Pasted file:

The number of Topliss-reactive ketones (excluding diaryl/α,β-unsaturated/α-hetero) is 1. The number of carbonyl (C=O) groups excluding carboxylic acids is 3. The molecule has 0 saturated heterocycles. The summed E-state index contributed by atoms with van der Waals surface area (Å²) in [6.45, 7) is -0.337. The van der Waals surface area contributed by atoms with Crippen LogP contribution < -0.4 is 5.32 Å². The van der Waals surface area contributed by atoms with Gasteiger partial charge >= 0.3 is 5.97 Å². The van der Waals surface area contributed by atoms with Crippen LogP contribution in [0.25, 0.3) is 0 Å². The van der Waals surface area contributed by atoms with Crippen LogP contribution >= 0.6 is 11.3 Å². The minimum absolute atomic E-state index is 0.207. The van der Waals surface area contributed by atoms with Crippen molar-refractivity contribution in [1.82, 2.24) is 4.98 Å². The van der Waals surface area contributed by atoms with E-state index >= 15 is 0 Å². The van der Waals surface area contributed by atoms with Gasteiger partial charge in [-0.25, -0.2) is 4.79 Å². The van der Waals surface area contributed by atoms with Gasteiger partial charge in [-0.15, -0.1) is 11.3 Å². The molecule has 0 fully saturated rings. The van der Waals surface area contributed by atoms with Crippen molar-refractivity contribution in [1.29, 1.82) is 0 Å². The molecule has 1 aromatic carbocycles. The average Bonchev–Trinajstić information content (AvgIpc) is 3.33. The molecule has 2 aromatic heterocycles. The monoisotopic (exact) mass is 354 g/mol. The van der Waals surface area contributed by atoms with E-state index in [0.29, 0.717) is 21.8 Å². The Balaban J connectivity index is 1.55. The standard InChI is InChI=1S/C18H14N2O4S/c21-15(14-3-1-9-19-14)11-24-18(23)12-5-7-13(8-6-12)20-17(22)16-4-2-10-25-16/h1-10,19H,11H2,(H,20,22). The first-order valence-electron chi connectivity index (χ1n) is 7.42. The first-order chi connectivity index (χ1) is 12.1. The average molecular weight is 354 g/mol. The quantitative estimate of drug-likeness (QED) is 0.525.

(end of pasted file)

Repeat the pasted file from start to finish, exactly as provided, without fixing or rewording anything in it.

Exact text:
The number of Topliss-reactive ketones (excluding diaryl/α,β-unsaturated/α-hetero) is 1. The number of carbonyl (C=O) groups excluding carboxylic acids is 3. The molecule has 0 saturated heterocycles. The summed E-state index contributed by atoms with van der Waals surface area (Å²) in [6.45, 7) is -0.337. The van der Waals surface area contributed by atoms with Crippen LogP contribution < -0.4 is 5.32 Å². The van der Waals surface area contributed by atoms with Gasteiger partial charge >= 0.3 is 5.97 Å². The van der Waals surface area contributed by atoms with Crippen LogP contribution in [0.25, 0.3) is 0 Å². The van der Waals surface area contributed by atoms with Crippen LogP contribution >= 0.6 is 11.3 Å². The minimum absolute atomic E-state index is 0.207. The van der Waals surface area contributed by atoms with Crippen molar-refractivity contribution in [1.82, 2.24) is 4.98 Å². The van der Waals surface area contributed by atoms with E-state index >= 15 is 0 Å². The van der Waals surface area contributed by atoms with Gasteiger partial charge in [-0.25, -0.2) is 4.79 Å². The van der Waals surface area contributed by atoms with Gasteiger partial charge in [-0.15, -0.1) is 11.3 Å². The molecule has 0 fully saturated rings. The van der Waals surface area contributed by atoms with Crippen molar-refractivity contribution in [1.29, 1.82) is 0 Å². The molecule has 1 aromatic carbocycles. The average Bonchev–Trinajstić information content (AvgIpc) is 3.33. The molecule has 2 aromatic heterocycles. The monoisotopic (exact) mass is 354 g/mol. The van der Waals surface area contributed by atoms with E-state index in [0.29, 0.717) is 21.8 Å². The Balaban J connectivity index is 1.55. The standard InChI is InChI=1S/C18H14N2O4S/c21-15(14-3-1-9-19-14)11-24-18(23)12-5-7-13(8-6-12)20-17(22)16-4-2-10-25-16/h1-10,19H,11H2,(H,20,22). The first-order valence-electron chi connectivity index (χ1n) is 7.42. The first-order chi connectivity index (χ1) is 12.1. The average molecular weight is 354 g/mol. The quantitative estimate of drug-likeness (QED) is 0.525.